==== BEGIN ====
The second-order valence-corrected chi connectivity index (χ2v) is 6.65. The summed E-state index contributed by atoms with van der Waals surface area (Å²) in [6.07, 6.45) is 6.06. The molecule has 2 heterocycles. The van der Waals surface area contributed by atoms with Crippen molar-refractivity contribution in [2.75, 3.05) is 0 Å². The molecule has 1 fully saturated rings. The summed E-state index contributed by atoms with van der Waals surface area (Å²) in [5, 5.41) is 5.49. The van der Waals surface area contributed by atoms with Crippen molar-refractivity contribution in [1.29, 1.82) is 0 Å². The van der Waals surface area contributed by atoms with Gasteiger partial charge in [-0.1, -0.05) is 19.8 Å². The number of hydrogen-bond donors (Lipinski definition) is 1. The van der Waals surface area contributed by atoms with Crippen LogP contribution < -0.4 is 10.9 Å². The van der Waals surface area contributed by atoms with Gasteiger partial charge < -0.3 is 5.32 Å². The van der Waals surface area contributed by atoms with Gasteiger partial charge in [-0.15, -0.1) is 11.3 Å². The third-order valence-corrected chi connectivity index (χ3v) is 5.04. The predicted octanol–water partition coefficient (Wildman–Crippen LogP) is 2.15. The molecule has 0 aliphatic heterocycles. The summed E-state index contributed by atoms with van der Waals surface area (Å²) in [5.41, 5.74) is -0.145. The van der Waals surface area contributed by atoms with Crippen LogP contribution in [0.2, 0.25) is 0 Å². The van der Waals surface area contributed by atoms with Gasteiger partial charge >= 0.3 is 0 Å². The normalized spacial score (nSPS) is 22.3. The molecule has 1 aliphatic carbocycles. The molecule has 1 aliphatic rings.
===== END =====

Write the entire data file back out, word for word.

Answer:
The second-order valence-corrected chi connectivity index (χ2v) is 6.65. The summed E-state index contributed by atoms with van der Waals surface area (Å²) in [6.07, 6.45) is 6.06. The molecule has 2 heterocycles. The van der Waals surface area contributed by atoms with Crippen molar-refractivity contribution in [2.75, 3.05) is 0 Å². The molecule has 1 fully saturated rings. The summed E-state index contributed by atoms with van der Waals surface area (Å²) in [5, 5.41) is 5.49. The van der Waals surface area contributed by atoms with Crippen molar-refractivity contribution in [1.29, 1.82) is 0 Å². The van der Waals surface area contributed by atoms with Gasteiger partial charge in [-0.1, -0.05) is 19.8 Å². The number of hydrogen-bond donors (Lipinski definition) is 1. The van der Waals surface area contributed by atoms with Crippen LogP contribution < -0.4 is 10.9 Å². The van der Waals surface area contributed by atoms with Gasteiger partial charge < -0.3 is 5.32 Å². The van der Waals surface area contributed by atoms with Gasteiger partial charge in [-0.15, -0.1) is 11.3 Å². The third-order valence-corrected chi connectivity index (χ3v) is 5.04. The predicted octanol–water partition coefficient (Wildman–Crippen LogP) is 2.15. The molecule has 0 aliphatic heterocycles. The summed E-state index contributed by atoms with van der Waals surface area (Å²) in [5.41, 5.74) is -0.145. The van der Waals surface area contributed by atoms with Crippen LogP contribution in [0.2, 0.25) is 0 Å². The van der Waals surface area contributed by atoms with Gasteiger partial charge >= 0.3 is 0 Å². The normalized spacial score (nSPS) is 22.3. The molecule has 1 aliphatic carbocycles. The molecule has 1 aliphatic rings.